LASIK or Laser in Situ Keratomileusis, is one of the most popular refractive surgeries for laser vision correction in the world. If you are thinking of getting rid of your glasses, you must have wondered as to how LASIK surgery works. There are several variants of LASIK, but the underlying principle for all of them remains the same: LASIK consists of reshaping of the cornea, so as to eliminate the need for glasses. This article aims to clear doubts about how LASIK surgery works.
How does LASIK work?
During LASIK, your doctor raises a thin, circular and central corneal flap using either a mechanized knife (keratome) or a special laser (femtosecond laser). After this he or she uses a computer guided excimer laser to reshape the underlying exposed corneal tissue (the process is called keratomileusis). The surgeon then repositions the corneal flap, which heals over time. This reshaping of the cornea is customized to the power and shape of your eyes, and is controlled by a sophisticated computerized algorithm. The newly shaped cornea means that light entering the eye is focused sharply on the retina, resulting in improved vision, and reduction or elimination of the need for glasses or contact lenses.
What is the underlying principle that makes LASIK surgery work?
To understand the principle on which LASIK works, it is important to understand why you need glasses.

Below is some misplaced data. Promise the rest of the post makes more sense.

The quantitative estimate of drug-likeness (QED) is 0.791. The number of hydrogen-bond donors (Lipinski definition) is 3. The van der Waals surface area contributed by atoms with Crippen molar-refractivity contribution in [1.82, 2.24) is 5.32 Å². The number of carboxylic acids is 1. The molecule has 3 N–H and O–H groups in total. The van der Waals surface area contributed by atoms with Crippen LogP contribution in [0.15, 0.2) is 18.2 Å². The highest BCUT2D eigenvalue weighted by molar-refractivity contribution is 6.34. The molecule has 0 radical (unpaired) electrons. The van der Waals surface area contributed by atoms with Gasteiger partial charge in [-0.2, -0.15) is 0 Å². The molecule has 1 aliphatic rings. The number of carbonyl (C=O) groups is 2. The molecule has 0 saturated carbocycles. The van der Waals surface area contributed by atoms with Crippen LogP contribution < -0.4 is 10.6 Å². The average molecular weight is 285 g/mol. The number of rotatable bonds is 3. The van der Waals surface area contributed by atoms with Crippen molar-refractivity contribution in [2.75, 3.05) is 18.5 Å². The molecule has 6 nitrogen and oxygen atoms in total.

The transparent, clear dome shaped front surface (called cornea) and the crystalline lens inside the eye (which when cloudy causes cataract) constitute the focusing system of the eye. Any errors in their structure, especially curvature, as well as any error in the length of eyeball (and hence, position of retina) means that the light rays entering the eye are not focused sharply on the retina.
In myopia, the light rays are focused before the retina, while in hypermetropia they are focused behind the retina. In astigmatism, the light rays in different meridians are focused in different locations.
We can use a system of lenses, either in glasses or contact lenses, in order to correct this blurred vision. LASIK, on the other hand, aims to reduce and eliminate the visual blur by changing the focusing power of the cornea as described above.
How do I know if LASIK works for me?
The only way to know if LASIK does work for you, in terms of both, efficacy and safety, is to visit an eye doctor. Your doctor will perform a comprehensive eye examination including a dilated retina check, measurement of power of glasses and corneal thickness and corneal curvature, before deciding if LASIK will work for you. Also, he or she will discuss with you which of the LASIK variants (conventional LASIK, Sub- Bowmans Keratomileusis (SBK), Femto or bladeless LASIK, Surface ablation, SMILE or Contoura Vision LASIK) will work best for your eye health and vision needs.
So if you are looking for freedom from glasses and contact lenses, LASIK is the way to go. In fact, with millions of happy patients certify that LASIK does work. For the very small section of people for whom LASIK does not work, the eye doctor will be happy to suggest other treatment options for freedom from glasses like clear lens extraction or refractive lens exchange, and Implantable Collamer Lenses or ICL.